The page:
Date posted: 07/10/2021

Don’t make business re-opening too taxing

The end is in sight for COVID business support in ACT, NSW and Victoria following statements by the Federal Treasurer and his State counterparts last week, says Chartered Accountants Australia and New Zealand (CA ANZ).

The end is in sight for COVID business support in ACT, NSW and Victoria following statements by the Federal Treasurer and his State counterparts last week, says Chartered Accountants Australia and New Zealand (CA ANZ).

Already anxious small business operators now have a finite amount of time to update their business plans, identify cost savings and – if necessary – engage with employees, financiers, landlords, suppliers and creditors.

According to CA ANZ Tax Leader Michael Croker, clients are telling CAs that official guidance on re-opening in a COVID-safe way is urgently needed well before “Freedom Day”.

Most of all, business operators need certainty. Many can’t survive one more re-opening followed by yet another lockdown,” said Mr Croker.

There is a strong sense in the business community of a desire to get the economy humming again – but that needs support from Government.”

As for what might now need to be considered by a business owner, Mr Croker highlighted the top 10 tasks they need to be doing now:

  1. Lodge applications for all available COVID business support before “hard close” dates. “There are some businesses unaware of the grants available” Mr Croker said. ”Apply, use it or lose it”.
  2. Monitor government websites for COVID-safe workplace guidance and if necessary, implement new workplace procedures. “Communication is key here: employees need to be educated too.”
  3. Encourage vaccinations in your workforce. “This is tricky HR-wise, and guidance is coming from State health officials. In the meantime, consider workplace vaccination incentives in cash or non-cash form such as leave concessions to get the jab.”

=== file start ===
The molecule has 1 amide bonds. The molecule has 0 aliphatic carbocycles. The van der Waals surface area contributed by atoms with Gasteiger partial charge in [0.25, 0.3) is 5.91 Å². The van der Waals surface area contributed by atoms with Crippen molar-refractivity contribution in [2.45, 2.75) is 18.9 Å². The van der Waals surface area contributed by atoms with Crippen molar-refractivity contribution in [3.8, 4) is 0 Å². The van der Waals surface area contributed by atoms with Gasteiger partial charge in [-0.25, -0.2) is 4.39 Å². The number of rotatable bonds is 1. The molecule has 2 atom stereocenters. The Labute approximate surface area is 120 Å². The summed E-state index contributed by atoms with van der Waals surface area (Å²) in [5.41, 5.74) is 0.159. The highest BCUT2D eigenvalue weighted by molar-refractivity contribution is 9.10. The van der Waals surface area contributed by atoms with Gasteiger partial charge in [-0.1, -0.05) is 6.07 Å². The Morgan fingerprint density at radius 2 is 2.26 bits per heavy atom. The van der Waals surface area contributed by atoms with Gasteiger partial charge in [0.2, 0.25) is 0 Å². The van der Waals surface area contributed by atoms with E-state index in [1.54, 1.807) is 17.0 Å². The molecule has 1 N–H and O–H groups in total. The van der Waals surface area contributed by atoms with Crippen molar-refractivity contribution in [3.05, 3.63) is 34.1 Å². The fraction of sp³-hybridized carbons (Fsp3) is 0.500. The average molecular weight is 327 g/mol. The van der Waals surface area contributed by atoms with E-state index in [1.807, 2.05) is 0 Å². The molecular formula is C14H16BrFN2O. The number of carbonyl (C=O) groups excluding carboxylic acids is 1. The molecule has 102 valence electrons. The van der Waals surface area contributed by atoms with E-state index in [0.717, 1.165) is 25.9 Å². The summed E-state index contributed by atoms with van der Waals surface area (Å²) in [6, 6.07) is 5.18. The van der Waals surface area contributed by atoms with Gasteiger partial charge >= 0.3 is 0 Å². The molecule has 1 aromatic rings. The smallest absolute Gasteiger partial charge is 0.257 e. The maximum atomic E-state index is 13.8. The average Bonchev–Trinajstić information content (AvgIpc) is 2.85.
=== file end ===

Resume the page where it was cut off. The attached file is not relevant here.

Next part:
4. Consider the pros and cons of implementing COVID tests. “Rapid antigen tests are a hot occupational health and safety topic at the moment and guidance is urgently required.”
  5. Survey at home workers about returning to the workplace. “Pose questions not just about employees’ preferred work location, but also what concerns they have. For example, some might want car parking benefits rather than commuting by public transport. Craft gradual return to office strategies which emphasise both the business and personal benefits of re-connecting with workmates.”
  6. Be prepared to negotiate. “Don’t shy away from tough conversations with employees, commercial landlords, financiers, suppliers and creditors. Be constructive and candid, seek win-win outcomes.
  7. Falling behind in your tax and super obligations? Talk to the ATO. “Your accountant is experienced in negotiating tax payment plans and reduced penalties and interest. The ATO knows it has an important role to play in getting business back on its feet and will work with your accountant to help you stay in business.”
  8. Look after yourself and your workers. “The end of business support means some tough times for individuals. Business operators should engage in local business discussion forums. Make time to draw upon the support of family and friends. For any stood down workers who will soon lose access to the COVID Disaster Payment, be upfront about your business recovery plans. Stay connected with key workers and provide them with regular updates on when they might get back on the payroll. Use and promote mental health services. ”
  9. Need a business turn-around strategy? “ “When you seek help early, a specialist in turn-around advice can better assess your current financial position and explore options for recovery.
  10. Should I wind-up or sell the business? “There’s no stigma in broaching this topic with your accountant. Remember, some of Australia’s most successful entrepreneurs recovered from set-backs.”

Mr Croker also said now was the time for both business and government to look ahead.

The next three months are likely to be a big sugar hit for businesses, with return customers and pent-up consumer demand and that’s great.

But, Government and industry need to sit down now and plan ahead about the incentives and reforms that can help them strengthen businesses beyond this period and return to the strong and sustainable fiscal positions many were in pre-Covid.”